Putting age on the disability agenda
Last week I was delighted to represent HelpAge International at the International Disability and Development Consortium (IDDC) general assembly to discuss how people with disabilities may face additional discrimination on the basis of age and gender.
IDDC is a global consortium of disability and development NGOs, mainstream development NGOs and disabled people's organisations supporting disability and development work in more than 100 countries around the world.
The backdrop to this meeting was the recently agreed Sustainable Development Goals (SDGs) and, in particular, the commitment to "leave no one behind". Much like older men and women, people with disabilities were predominantly marginalised by the Millennium Development Goals, which preceded the SDGs. However, thanks to the members of the IDDC and its partner the International Disability Alliance, people with disabilities enjoyed a great deal of visibility in the process to develop the SDGs. They are explicitly referenced in the final outcome document - Transforming our World: The 2030 Agenda for Sustainable Development.
Leave no one behind - action for the most discriminated groups
A key theme throughout the IDDC general assembly was the need to focus on the most discriminated groups among people with disabilities, particularly looking at people with different types of disability.
For example, people who are deafblind or have intellectual or psycho-social disabilities have often not been included in disability development programmes on equal terms with individuals with other types of disabilities. Often it is the people who find it most difficult to communicate that are marginalised. This imbalance must be addressed, and the assembly did recognise the need.
In addition to the focus on discrimination by type of disability, the intersections between disability, age and gender ignited lively discussions, and the broad consensus among participants was that IDDC should integrate these issues into its activities going forwards.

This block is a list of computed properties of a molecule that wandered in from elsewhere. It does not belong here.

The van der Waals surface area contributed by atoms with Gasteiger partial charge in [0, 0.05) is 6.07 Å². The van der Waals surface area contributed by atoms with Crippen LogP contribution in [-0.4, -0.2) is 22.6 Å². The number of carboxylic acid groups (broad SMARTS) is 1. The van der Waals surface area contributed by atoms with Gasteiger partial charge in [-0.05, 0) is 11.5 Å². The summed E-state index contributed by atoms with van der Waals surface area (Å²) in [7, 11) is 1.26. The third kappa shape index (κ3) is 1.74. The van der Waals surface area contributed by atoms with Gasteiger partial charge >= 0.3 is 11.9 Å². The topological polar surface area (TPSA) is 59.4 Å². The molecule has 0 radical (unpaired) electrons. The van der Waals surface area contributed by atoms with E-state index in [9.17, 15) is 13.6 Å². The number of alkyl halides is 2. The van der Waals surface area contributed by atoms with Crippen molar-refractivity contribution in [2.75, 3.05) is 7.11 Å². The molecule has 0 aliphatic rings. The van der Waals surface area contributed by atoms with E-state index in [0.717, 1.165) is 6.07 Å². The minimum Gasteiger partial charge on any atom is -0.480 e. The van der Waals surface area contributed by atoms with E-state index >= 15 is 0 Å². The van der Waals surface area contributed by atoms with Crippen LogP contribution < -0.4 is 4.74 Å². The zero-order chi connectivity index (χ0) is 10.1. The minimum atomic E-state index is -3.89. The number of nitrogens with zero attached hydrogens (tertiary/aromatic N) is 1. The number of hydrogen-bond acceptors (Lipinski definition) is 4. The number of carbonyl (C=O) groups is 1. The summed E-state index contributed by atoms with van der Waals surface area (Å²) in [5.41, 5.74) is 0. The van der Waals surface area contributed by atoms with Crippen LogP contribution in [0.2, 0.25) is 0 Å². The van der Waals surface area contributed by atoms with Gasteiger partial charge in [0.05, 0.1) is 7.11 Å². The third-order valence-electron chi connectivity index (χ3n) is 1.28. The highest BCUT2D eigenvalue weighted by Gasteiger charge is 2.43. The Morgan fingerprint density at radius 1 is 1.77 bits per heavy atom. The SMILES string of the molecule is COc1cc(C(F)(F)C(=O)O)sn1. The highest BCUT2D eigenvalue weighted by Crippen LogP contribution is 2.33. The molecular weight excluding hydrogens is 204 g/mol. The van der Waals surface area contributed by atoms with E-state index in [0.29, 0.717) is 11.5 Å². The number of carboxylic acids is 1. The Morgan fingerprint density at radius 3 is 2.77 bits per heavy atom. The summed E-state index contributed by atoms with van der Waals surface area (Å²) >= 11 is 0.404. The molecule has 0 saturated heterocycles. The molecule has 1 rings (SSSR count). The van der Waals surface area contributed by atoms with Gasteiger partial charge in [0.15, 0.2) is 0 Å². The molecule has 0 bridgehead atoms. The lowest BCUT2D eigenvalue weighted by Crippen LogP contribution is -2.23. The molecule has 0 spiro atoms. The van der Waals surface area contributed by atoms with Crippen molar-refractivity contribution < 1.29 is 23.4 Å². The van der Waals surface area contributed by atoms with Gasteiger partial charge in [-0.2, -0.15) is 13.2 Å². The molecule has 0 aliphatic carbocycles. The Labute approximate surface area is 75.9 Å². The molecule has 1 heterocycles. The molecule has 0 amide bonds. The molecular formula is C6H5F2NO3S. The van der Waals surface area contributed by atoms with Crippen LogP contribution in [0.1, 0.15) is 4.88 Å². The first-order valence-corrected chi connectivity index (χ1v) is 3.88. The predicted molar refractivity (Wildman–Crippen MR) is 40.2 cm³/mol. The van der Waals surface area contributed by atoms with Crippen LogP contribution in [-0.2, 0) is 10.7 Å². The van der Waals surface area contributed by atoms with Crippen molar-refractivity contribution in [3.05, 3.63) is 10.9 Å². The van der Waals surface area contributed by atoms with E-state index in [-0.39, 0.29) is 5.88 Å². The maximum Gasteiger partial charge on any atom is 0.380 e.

Moving out of our silos
Disability rates are higher among older men and women, reflecting the accumulation of health risks across the life course, of disease, injury and, in this case, chronic illness. Unless we look also at disability in relation to both age and gender, large cohorts of people with disabilities may be being excluded from both policy and programming work.
The solution must start with data disaggregation that reflects the multiple types of discrimination people face. Only by understanding who is being left behind can we adequately respond to their needs.
Of course, those of us working for older people face the same risk. If we focus exclusively on a person's age, without regard to disability and gender, or other status including ethnicity, income, location and migratory status, specific sub-groups are likely to be marginalised within the wider population of older people.
The commitment to leave no one behind is as much a challenge to civil society as it is to governments planning to implement the SDGs. It requires us to look forensically both within and beyond the normal boundaries of our work on ageing.
It is fantastic to see HelpAge and the IDDC meet for discussions. Bringing the two networks together allows for the needs of both older men and women and people with disabilities to be better served. I hope that we can continue to build on this relationship and the discussions to improve the lives of these vulnerable groups.